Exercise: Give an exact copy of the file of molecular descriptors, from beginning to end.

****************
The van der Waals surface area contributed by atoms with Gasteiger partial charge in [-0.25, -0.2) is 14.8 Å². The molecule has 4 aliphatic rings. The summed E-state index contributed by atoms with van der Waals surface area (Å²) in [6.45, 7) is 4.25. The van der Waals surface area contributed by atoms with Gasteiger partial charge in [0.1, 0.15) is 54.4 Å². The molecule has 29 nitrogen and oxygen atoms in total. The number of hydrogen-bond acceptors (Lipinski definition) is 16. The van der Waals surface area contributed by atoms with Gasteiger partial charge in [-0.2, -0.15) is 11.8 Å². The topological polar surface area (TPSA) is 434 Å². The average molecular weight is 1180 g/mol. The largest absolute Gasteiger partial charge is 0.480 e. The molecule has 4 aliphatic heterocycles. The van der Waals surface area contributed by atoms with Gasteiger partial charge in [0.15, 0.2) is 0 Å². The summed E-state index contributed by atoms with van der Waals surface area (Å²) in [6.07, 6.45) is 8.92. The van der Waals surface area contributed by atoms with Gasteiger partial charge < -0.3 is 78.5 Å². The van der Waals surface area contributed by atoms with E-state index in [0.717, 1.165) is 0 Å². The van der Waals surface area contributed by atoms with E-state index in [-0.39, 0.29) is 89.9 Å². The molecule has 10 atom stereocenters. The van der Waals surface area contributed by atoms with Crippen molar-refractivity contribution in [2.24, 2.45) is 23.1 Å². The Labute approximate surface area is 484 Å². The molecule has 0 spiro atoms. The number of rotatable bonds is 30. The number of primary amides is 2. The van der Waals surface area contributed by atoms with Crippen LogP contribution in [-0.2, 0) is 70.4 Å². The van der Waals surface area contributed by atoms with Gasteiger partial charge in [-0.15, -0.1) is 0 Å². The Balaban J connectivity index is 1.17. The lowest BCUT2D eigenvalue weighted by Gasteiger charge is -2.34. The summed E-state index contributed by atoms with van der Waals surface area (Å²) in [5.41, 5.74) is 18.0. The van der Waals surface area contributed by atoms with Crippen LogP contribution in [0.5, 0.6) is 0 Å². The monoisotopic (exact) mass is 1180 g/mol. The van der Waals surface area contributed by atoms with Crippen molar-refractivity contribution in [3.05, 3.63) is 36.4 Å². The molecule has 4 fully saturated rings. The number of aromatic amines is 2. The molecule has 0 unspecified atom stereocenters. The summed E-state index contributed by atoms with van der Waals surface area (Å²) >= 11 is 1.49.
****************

The van der Waals surface area contributed by atoms with Gasteiger partial charge in [-0.25, -0.2) is 14.8 Å². The molecule has 4 aliphatic rings. The summed E-state index contributed by atoms with van der Waals surface area (Å²) in [6.45, 7) is 4.25. The van der Waals surface area contributed by atoms with Gasteiger partial charge in [0.1, 0.15) is 54.4 Å². The molecule has 29 nitrogen and oxygen atoms in total. The number of hydrogen-bond acceptors (Lipinski definition) is 16. The van der Waals surface area contributed by atoms with Gasteiger partial charge in [-0.2, -0.15) is 11.8 Å². The topological polar surface area (TPSA) is 434 Å². The average molecular weight is 1180 g/mol. The largest absolute Gasteiger partial charge is 0.480 e. The molecule has 4 aliphatic heterocycles. The van der Waals surface area contributed by atoms with Gasteiger partial charge in [0.15, 0.2) is 0 Å². The summed E-state index contributed by atoms with van der Waals surface area (Å²) in [6.07, 6.45) is 8.92. The van der Waals surface area contributed by atoms with Gasteiger partial charge < -0.3 is 78.5 Å². The van der Waals surface area contributed by atoms with E-state index in [0.717, 1.165) is 0 Å². The van der Waals surface area contributed by atoms with E-state index in [-0.39, 0.29) is 89.9 Å². The molecule has 10 atom stereocenters. The van der Waals surface area contributed by atoms with Crippen molar-refractivity contribution in [2.24, 2.45) is 23.1 Å². The Labute approximate surface area is 484 Å². The molecule has 0 spiro atoms. The number of rotatable bonds is 30. The number of primary amides is 2. The van der Waals surface area contributed by atoms with Crippen LogP contribution in [-0.2, 0) is 70.4 Å². The van der Waals surface area contributed by atoms with Gasteiger partial charge in [-0.15, -0.1) is 0 Å². The Balaban J connectivity index is 1.17. The lowest BCUT2D eigenvalue weighted by Gasteiger charge is -2.34. The summed E-state index contributed by atoms with van der Waals surface area (Å²) in [5.41, 5.74) is 18.0. The van der Waals surface area contributed by atoms with Crippen LogP contribution in [0.5, 0.6) is 0 Å². The monoisotopic (exact) mass is 1180 g/mol. The van der Waals surface area contributed by atoms with Crippen molar-refractivity contribution in [3.05, 3.63) is 36.4 Å². The molecule has 4 fully saturated rings. The number of aromatic amines is 2. The molecule has 0 unspecified atom stereocenters. The summed E-state index contributed by atoms with van der Waals surface area (Å²) >= 11 is 1.49.